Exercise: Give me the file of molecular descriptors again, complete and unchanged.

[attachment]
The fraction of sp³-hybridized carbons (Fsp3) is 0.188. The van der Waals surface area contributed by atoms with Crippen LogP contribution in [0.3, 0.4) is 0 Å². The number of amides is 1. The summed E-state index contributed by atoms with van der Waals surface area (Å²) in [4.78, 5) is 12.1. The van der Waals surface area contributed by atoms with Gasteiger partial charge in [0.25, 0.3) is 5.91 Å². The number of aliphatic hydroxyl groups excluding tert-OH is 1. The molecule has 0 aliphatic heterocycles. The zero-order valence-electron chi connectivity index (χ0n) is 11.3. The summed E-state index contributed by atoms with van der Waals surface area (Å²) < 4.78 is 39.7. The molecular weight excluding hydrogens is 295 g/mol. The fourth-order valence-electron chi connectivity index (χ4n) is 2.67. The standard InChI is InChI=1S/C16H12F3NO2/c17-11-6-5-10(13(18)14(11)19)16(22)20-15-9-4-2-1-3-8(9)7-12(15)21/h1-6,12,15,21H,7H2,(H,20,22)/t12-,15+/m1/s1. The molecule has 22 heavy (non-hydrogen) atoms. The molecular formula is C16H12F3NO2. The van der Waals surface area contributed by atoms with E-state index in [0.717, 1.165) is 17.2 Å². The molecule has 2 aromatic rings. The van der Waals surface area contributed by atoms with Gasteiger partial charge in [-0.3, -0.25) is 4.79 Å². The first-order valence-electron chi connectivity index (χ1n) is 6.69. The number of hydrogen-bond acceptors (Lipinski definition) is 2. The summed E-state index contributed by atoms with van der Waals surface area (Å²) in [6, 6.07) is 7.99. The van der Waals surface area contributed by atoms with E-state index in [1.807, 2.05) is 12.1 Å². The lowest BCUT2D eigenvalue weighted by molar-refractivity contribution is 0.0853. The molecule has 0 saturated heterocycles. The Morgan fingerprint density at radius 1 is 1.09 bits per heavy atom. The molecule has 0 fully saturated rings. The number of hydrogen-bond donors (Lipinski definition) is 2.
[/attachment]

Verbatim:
The fraction of sp³-hybridized carbons (Fsp3) is 0.188. The van der Waals surface area contributed by atoms with Crippen LogP contribution in [0.3, 0.4) is 0 Å². The number of amides is 1. The summed E-state index contributed by atoms with van der Waals surface area (Å²) in [4.78, 5) is 12.1. The van der Waals surface area contributed by atoms with Gasteiger partial charge in [0.25, 0.3) is 5.91 Å². The number of aliphatic hydroxyl groups excluding tert-OH is 1. The molecule has 0 aliphatic heterocycles. The zero-order valence-electron chi connectivity index (χ0n) is 11.3. The summed E-state index contributed by atoms with van der Waals surface area (Å²) < 4.78 is 39.7. The molecular weight excluding hydrogens is 295 g/mol. The fourth-order valence-electron chi connectivity index (χ4n) is 2.67. The standard InChI is InChI=1S/C16H12F3NO2/c17-11-6-5-10(13(18)14(11)19)16(22)20-15-9-4-2-1-3-8(9)7-12(15)21/h1-6,12,15,21H,7H2,(H,20,22)/t12-,15+/m1/s1. The molecule has 22 heavy (non-hydrogen) atoms. The molecular formula is C16H12F3NO2. The van der Waals surface area contributed by atoms with E-state index in [0.717, 1.165) is 17.2 Å². The molecule has 2 aromatic rings. The van der Waals surface area contributed by atoms with Gasteiger partial charge in [-0.3, -0.25) is 4.79 Å². The first-order valence-electron chi connectivity index (χ1n) is 6.69. The number of hydrogen-bond acceptors (Lipinski definition) is 2. The summed E-state index contributed by atoms with van der Waals surface area (Å²) in [6, 6.07) is 7.99. The van der Waals surface area contributed by atoms with E-state index in [1.807, 2.05) is 12.1 Å². The lowest BCUT2D eigenvalue weighted by molar-refractivity contribution is 0.0853. The molecule has 0 saturated heterocycles. The Morgan fingerprint density at radius 1 is 1.09 bits per heavy atom. The molecule has 0 fully saturated rings. The number of hydrogen-bond donors (Lipinski definition) is 2.